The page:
As I file this, I am heading to Athens, GA, to attend an advisory council meeting at the University of Georgia’s Grady College of Journalism and Mass Communications.
My first visit to the school, I’m looking forward to engaging with my fellow advisory council members, as well as with the faculty and staff of Grady's Department of Advertising and Public Relations. While my own undergraduate degree is in history, as a lifelong communications professional, I'm especially curious to hear their thoughts about three questions of mine.
First, how does higher education keep up with the dramatically changing landscape of the public relations practitioner, for whom the digital world has surpassed print? Second, how are courses beyond the 101 level determined for a communications major?
More provocatively, third, I want to hear about gender imbalance – specifically, why a far greater number of women are majoring in communications now than men? Granted, women have edged out men among college enrollees since the early 2000s, and are now at 57%. But while I haven’t seen the statistics, the tilt seems even more dramatic in communications-related majors.
The question came up quite pointedly when I was on a panel at Georgetown University for masters of professional studies in public relations and corporate communications candidates not long ago. We were discussing public relations agency life and career paths to a crowd of graduate students anxious to learn about job opportunities. The very first question, from a young woman, was, "Why are nearly all of my classmates women? Where are the men?"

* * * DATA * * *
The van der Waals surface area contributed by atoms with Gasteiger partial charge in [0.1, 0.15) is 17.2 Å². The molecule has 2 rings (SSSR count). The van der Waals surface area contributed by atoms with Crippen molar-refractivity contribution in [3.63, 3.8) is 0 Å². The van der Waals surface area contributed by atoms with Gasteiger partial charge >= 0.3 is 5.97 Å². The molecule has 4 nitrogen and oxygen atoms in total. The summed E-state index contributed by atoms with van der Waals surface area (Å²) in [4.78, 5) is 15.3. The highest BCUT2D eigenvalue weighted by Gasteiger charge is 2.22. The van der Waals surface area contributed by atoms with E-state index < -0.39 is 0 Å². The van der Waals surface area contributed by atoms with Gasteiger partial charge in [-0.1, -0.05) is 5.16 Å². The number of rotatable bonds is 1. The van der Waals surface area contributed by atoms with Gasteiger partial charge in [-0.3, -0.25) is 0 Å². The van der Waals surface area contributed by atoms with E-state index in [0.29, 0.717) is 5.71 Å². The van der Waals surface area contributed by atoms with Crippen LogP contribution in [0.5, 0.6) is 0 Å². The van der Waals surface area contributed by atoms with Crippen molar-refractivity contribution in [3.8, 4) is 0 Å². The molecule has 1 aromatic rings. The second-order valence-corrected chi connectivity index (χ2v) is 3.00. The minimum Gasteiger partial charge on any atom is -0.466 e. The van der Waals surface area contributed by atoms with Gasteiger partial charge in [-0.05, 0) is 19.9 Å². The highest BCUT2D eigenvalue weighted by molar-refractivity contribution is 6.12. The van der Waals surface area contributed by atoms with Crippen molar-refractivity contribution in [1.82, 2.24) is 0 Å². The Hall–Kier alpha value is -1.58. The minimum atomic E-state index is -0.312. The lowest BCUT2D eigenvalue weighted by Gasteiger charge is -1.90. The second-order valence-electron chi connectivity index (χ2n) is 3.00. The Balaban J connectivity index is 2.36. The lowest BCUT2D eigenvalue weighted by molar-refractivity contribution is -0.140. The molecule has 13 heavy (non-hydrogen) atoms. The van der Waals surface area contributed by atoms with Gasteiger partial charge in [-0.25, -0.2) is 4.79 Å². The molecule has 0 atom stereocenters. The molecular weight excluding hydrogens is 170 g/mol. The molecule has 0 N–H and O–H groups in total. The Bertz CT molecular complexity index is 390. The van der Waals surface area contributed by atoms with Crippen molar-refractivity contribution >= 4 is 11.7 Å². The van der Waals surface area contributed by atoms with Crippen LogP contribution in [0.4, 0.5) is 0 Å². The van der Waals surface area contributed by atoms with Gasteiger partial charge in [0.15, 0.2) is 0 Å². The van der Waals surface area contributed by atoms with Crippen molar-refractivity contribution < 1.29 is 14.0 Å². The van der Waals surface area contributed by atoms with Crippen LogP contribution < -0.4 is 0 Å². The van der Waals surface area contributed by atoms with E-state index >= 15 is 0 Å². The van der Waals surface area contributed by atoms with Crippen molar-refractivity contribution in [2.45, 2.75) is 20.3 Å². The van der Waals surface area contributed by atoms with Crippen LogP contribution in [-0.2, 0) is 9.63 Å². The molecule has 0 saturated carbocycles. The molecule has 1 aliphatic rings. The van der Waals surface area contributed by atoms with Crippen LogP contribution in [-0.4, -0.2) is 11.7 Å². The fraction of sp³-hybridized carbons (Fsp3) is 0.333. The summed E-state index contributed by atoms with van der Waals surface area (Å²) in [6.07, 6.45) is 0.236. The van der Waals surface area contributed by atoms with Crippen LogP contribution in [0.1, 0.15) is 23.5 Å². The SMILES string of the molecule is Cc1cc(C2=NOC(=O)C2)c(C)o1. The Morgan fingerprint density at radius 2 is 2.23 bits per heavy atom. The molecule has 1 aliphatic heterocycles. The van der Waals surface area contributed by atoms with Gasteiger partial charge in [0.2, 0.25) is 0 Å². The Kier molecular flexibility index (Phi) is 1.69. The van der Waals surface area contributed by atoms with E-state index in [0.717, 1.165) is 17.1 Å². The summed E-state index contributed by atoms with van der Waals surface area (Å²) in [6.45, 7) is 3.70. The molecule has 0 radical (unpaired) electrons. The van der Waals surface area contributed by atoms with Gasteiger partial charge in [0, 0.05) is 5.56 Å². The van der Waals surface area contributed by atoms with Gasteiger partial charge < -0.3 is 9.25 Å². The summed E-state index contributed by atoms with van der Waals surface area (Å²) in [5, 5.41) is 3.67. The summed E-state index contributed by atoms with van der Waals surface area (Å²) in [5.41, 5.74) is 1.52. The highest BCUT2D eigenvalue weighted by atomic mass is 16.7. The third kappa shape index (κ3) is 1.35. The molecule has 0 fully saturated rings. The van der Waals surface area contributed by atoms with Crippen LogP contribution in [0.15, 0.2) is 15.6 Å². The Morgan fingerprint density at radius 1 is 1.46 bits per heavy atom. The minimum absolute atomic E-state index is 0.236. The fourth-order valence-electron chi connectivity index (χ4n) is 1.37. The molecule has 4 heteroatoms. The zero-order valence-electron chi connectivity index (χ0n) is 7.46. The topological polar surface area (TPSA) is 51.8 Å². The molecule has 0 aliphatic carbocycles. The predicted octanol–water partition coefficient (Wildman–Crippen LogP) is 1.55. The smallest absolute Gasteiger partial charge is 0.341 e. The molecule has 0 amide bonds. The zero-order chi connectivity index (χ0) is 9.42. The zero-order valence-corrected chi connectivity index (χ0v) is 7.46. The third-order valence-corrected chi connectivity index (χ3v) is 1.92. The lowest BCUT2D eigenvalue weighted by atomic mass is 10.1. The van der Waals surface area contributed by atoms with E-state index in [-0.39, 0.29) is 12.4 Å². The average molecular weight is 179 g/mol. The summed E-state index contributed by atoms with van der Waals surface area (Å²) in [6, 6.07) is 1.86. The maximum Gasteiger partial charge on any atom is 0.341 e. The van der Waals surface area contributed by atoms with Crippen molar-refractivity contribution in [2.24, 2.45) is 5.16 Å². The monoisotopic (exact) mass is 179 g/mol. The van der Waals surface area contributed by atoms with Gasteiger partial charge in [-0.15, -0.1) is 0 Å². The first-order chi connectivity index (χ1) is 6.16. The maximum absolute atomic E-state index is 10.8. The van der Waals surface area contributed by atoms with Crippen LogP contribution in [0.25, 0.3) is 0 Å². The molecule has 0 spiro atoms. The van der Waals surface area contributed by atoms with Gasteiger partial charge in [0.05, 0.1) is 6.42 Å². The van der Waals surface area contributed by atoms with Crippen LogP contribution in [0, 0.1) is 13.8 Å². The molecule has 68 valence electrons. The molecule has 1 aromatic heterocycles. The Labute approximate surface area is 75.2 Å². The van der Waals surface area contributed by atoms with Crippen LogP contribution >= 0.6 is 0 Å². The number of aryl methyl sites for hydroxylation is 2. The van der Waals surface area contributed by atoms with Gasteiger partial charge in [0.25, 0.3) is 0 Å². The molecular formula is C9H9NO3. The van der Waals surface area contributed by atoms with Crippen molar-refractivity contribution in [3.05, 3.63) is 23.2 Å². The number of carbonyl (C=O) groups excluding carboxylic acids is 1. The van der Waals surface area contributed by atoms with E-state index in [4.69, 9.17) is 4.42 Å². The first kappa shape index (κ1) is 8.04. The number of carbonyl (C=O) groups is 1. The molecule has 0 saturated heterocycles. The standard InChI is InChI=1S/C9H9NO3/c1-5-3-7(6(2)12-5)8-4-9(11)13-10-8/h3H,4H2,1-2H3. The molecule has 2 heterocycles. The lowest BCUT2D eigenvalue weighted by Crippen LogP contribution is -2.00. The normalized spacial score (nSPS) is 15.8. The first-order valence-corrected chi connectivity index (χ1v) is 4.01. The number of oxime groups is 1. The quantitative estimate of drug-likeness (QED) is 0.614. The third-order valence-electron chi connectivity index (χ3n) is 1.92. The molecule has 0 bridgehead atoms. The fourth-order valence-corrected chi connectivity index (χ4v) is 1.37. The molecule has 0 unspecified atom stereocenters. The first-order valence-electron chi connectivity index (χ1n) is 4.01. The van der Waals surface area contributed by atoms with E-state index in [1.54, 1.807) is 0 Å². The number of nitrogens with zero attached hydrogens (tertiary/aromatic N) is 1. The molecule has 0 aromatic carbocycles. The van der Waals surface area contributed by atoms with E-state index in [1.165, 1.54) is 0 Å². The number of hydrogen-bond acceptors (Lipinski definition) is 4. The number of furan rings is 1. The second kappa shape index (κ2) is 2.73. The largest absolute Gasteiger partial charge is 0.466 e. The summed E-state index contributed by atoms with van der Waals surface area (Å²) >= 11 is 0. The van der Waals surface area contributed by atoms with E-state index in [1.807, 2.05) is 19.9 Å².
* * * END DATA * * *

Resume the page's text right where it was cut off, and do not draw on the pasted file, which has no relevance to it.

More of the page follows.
I had that question myself when a group of Grady seniors visited Washington recently for packed days visiting agencies, hearing from various Obama administration officials, and also, stopping by the White House press room, which I suspect they found less glamorous than it looks on TV. It was a smart, dynamic, engaged group of students – with, for the first time, not a male among them.
What’s going on? Several easy answers pop to mind: Women are by nature more communicative. We’re better multitaskers, a critical success factor in agency life and communications positions generally. We’re more willing to put passion for our work over the higher compensation of, say, financial-sector jobs. Or perhaps journalism – a gateway to communications – was one of the first fields that offered great opportunities for women, less hierarchy, and more meritocracy, a chance to break the glass ceiling, and terrific role models, from Barbara Walters on. And those advantages continue.
Margaret Fuller, the pioneering 19th century woman journalist and rights advocate, once referred to "the especial genius of women I believe to be electrical in movement, intuitive in function, spiritual in tendency." Maybe a career in communications calls for that kind of genius.
What do you think? I'm curious to know your views on why the growing dominance of women majoring in communications and filling cubicles and desks in our agencies (although not yet enough C-Suites, but that will happen with time).
Email me your thoughts and I'll compile your opinions for a follow-up piece on this topic for PRWeek.
Margaret Dunning is MD at Widmeyer Communications, a Finn Partners Company.